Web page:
Landes' teaching and research focus on creativity, entrepreneurship and organizational culture in higher education arts programs.

“With Dr. Landes’ leadership," Tepper said, "we look forward to the School of Music continuing to be a key driver of the future of the Herberger Institute for Design and the Arts."

Sarah J. Hough


Student service enhanced through My ASU

July 10, 2014

Arizona State University is committed to fundamentally advancing the way in which student service is delivered across ASU.

In order to deliver excellent service to our students, ASU is moving toward an integrated service model that allows for greater collaboration between departments, students, faculty and staff. This will provide ASU with greater insight into our students needs, and allow the university to deliver more proactive service. My ASU Service Center Download Full Image

It can be overwhelming for students to figure out who has the answers to their questions and how they can get them. Providing students with a one-stop-shop for service that is available at any time of day and from any device will reduce their frustration. Making it easy to navigate the university will increase student satisfaction, as well as improve retention and graduation rates by allowing students to focus on their academics.

ASU students have asked the university to advance the overall quality of service by providing better communication and access to information through technology. In response, on June 26, ASU released an online service center to all students. The objective was to integrate, personalize and streamline service for ASU students.

The service center in My ASU provides students with one place to ask questions, report issues and get immediate help. The service center is easily accessible online, and available to students 24/7.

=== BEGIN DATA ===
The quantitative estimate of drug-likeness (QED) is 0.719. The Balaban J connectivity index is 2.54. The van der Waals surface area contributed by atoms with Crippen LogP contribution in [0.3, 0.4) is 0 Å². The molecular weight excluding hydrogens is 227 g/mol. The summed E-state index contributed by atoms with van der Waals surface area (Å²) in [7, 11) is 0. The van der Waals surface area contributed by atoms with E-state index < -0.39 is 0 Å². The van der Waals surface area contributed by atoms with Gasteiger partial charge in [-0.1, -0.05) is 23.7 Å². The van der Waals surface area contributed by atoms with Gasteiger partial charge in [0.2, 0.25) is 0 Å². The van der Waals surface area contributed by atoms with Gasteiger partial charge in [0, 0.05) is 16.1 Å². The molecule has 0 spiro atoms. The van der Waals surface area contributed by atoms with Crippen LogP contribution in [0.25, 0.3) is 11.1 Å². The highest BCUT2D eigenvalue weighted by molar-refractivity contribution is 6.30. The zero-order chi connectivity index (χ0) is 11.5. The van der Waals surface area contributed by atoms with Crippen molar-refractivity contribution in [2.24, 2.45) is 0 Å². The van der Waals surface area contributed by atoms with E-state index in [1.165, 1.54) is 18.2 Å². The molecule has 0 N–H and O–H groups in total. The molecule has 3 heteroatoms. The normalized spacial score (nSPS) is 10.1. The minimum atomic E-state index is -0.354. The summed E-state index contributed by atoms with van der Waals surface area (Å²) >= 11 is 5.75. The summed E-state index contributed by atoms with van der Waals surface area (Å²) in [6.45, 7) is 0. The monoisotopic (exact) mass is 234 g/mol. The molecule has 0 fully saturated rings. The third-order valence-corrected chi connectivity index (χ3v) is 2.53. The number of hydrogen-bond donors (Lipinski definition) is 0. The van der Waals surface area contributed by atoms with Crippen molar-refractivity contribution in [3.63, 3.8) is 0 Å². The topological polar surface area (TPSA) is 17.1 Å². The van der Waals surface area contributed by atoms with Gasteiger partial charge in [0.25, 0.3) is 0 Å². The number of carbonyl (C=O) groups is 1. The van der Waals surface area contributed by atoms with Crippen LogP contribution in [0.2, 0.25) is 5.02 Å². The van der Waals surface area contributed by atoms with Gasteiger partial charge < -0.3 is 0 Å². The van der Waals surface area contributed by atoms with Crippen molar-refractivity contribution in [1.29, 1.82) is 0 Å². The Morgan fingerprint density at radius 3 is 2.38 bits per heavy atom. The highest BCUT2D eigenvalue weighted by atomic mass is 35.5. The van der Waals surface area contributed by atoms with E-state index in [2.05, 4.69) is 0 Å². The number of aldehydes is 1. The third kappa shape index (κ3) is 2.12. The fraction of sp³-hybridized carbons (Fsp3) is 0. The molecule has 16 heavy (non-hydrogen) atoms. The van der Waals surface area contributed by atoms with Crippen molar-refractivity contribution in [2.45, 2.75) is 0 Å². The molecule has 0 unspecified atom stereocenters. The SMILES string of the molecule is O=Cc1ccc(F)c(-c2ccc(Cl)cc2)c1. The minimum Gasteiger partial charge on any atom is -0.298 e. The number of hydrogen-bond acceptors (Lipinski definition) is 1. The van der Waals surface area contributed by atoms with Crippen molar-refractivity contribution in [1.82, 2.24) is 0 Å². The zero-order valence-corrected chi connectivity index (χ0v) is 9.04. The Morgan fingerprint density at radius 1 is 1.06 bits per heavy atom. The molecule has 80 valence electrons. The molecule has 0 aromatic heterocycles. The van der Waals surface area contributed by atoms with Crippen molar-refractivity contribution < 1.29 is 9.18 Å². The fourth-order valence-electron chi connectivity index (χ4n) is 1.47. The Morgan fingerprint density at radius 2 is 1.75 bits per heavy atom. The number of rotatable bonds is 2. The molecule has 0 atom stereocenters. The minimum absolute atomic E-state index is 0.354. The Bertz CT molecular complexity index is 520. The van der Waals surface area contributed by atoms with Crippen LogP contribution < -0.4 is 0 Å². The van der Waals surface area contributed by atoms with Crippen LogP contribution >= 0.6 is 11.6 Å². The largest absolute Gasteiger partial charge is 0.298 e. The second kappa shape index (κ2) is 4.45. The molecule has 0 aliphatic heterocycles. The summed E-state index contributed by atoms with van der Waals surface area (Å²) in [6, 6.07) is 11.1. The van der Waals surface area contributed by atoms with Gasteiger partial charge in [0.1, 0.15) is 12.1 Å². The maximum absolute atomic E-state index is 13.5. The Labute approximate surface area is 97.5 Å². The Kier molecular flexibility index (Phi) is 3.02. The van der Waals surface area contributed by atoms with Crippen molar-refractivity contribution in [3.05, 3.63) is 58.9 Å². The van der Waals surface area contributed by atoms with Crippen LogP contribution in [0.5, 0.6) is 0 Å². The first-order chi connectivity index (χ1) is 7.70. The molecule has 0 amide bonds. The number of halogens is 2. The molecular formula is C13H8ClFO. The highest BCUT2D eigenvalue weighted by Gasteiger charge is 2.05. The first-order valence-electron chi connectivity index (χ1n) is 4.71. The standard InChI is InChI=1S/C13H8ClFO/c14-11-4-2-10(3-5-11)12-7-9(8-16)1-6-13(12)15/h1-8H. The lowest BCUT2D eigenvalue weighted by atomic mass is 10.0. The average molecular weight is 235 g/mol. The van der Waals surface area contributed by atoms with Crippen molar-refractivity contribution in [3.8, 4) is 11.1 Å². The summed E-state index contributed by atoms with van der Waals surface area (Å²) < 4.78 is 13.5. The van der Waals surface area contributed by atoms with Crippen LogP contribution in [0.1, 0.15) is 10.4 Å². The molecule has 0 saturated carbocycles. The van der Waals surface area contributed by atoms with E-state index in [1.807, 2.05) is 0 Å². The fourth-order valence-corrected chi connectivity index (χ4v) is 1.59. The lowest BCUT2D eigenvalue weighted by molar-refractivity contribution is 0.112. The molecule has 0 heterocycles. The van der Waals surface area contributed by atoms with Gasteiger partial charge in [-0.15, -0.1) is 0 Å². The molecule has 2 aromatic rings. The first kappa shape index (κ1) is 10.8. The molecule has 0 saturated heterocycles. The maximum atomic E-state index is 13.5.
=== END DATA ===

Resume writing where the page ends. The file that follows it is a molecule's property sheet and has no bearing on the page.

My ASU is an online portal and the university's central hub for student communications and information. Through the My ASU Service Center, students can:

• Search the knowledge base for help

• Submit requests online by creating a case

• Check the status of their open cases anytime

• Get questions answered 24/7 through live chat

To view the students' My ASU Service Center experience, watch this video tutorial.

The My ASU Service Center enables students to save time by submitting their question or request for support online. The system automatically connects the request to their student record and routes it to the appropriate team at ASU. Students can check the My ASU Service Center anytime to track the status of their open requests and view an archive of their resolutions.

In the service center, the ASU Knowledge Base currently features more than 600 help articles answering students' most frequently asked questions. Students can easily search the knowledge base with their question and provide feedback directly on articles to rate the quality of the information.

These knowledge articles have been created by experts at many different levels across the university. The students' ratings provide university staff with the opportunity to consistently improve the quality of ASU's knowledge base.

Crystal Gustavson, crystal.gustavson@asu.edu
assistant director of Student-Centric Communications
(480) 965-5914